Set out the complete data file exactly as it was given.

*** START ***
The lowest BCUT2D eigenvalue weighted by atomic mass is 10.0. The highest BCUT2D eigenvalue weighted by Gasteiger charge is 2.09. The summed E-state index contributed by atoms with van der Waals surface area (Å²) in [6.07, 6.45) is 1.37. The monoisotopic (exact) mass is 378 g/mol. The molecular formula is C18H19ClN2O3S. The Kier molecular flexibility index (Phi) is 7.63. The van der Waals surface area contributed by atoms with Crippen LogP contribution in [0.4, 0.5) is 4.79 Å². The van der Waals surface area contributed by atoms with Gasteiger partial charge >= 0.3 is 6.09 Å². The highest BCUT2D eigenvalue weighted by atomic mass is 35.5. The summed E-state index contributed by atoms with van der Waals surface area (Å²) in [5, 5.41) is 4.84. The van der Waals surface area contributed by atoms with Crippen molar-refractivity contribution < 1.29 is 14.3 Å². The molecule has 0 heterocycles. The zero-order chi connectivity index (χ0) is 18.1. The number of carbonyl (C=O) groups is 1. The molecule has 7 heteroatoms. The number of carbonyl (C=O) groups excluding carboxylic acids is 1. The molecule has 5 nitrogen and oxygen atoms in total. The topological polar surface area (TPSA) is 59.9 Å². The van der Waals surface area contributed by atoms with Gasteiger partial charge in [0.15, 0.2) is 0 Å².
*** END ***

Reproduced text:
The lowest BCUT2D eigenvalue weighted by atomic mass is 10.0. The highest BCUT2D eigenvalue weighted by Gasteiger charge is 2.09. The summed E-state index contributed by atoms with van der Waals surface area (Å²) in [6.07, 6.45) is 1.37. The monoisotopic (exact) mass is 378 g/mol. The molecular formula is C18H19ClN2O3S. The Kier molecular flexibility index (Phi) is 7.63. The van der Waals surface area contributed by atoms with Crippen LogP contribution in [0.4, 0.5) is 4.79 Å². The van der Waals surface area contributed by atoms with Gasteiger partial charge >= 0.3 is 6.09 Å². The highest BCUT2D eigenvalue weighted by atomic mass is 35.5. The summed E-state index contributed by atoms with van der Waals surface area (Å²) in [5, 5.41) is 4.84. The van der Waals surface area contributed by atoms with Crippen molar-refractivity contribution < 1.29 is 14.3 Å². The molecule has 0 heterocycles. The zero-order chi connectivity index (χ0) is 18.1. The number of carbonyl (C=O) groups is 1. The molecule has 7 heteroatoms. The number of carbonyl (C=O) groups excluding carboxylic acids is 1. The molecule has 5 nitrogen and oxygen atoms in total. The topological polar surface area (TPSA) is 59.9 Å². The van der Waals surface area contributed by atoms with Gasteiger partial charge in [0.15, 0.2) is 0 Å².